The Cour de Cassation follows the ECJ in considering that the status of commercial agent does not require the ability for the agent to determine the prices.
A decision of the French Cour de Cassation regarded a case in which a company specializing in the publishing and marketing of leisure products had entered into a permanent agreement with an individual, entrusting him with client prospection in a given geographic area. Such individual sued the company for termination of the contract and requested payment of various indemnities, claiming his status was that of a commercial agent.
In the past, the Cour the Cassation had ruled that the status of commercial agent required that the intermediary had a certain freedom of action to negotiate the essential terms of the agreement prior to the conclusion of the contract with the final client. This interpretation was contradicted by the European Court of Justice in its decision on June 4th 2020 (ECJ, June 4, 2020, Trendsetteuse SARL v. DCA SARL, C-828/18), which held that the benefit of the status of commercial agent did not require that the agent had received power from his principal to negotiate and determine the prices of the goods or services.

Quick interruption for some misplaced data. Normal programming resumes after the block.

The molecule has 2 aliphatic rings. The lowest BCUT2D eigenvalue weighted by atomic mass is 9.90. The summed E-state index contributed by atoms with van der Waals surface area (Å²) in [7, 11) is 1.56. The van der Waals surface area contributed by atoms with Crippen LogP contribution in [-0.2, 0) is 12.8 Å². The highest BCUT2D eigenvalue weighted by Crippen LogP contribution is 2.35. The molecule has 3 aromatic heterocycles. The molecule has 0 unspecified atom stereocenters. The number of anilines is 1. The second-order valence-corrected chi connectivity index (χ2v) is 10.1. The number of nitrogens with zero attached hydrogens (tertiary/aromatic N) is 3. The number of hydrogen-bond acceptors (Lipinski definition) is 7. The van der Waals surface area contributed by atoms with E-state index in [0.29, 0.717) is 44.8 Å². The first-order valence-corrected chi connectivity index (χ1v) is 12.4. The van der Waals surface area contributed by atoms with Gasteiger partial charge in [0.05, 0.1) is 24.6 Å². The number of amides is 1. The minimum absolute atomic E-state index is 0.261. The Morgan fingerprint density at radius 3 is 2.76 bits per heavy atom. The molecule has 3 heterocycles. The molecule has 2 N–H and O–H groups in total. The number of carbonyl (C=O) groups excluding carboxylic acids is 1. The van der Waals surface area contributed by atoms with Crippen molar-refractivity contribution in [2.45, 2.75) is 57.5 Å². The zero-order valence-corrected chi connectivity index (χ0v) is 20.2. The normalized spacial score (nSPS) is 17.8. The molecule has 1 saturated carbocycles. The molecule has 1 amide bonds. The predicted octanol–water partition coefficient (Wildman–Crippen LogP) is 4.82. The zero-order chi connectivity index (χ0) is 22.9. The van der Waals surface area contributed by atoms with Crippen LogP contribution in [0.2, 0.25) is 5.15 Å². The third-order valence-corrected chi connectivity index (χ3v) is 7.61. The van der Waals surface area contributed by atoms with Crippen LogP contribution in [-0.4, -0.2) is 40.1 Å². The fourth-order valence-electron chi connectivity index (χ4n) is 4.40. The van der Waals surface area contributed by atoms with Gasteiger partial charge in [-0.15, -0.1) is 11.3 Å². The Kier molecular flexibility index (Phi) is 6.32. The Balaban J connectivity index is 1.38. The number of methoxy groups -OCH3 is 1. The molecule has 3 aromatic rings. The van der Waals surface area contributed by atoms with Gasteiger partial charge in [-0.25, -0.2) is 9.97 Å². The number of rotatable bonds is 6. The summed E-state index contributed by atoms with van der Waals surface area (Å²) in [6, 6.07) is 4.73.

Thus, in its decision of December 2, 2020, the French Court the Cassation has aligned its case law with that of the ECJ. A commercial agent is defined as an individual or legal entity which, as independent professional, not bound by a service contract, is entrusted with negotiating and possibly concluding sale, purchase, rental or service contracts for and on behalf of producers, industrialists, traders or other commercial agents, although he/it does not have the power to negotiate and determine the prices of these goods or services.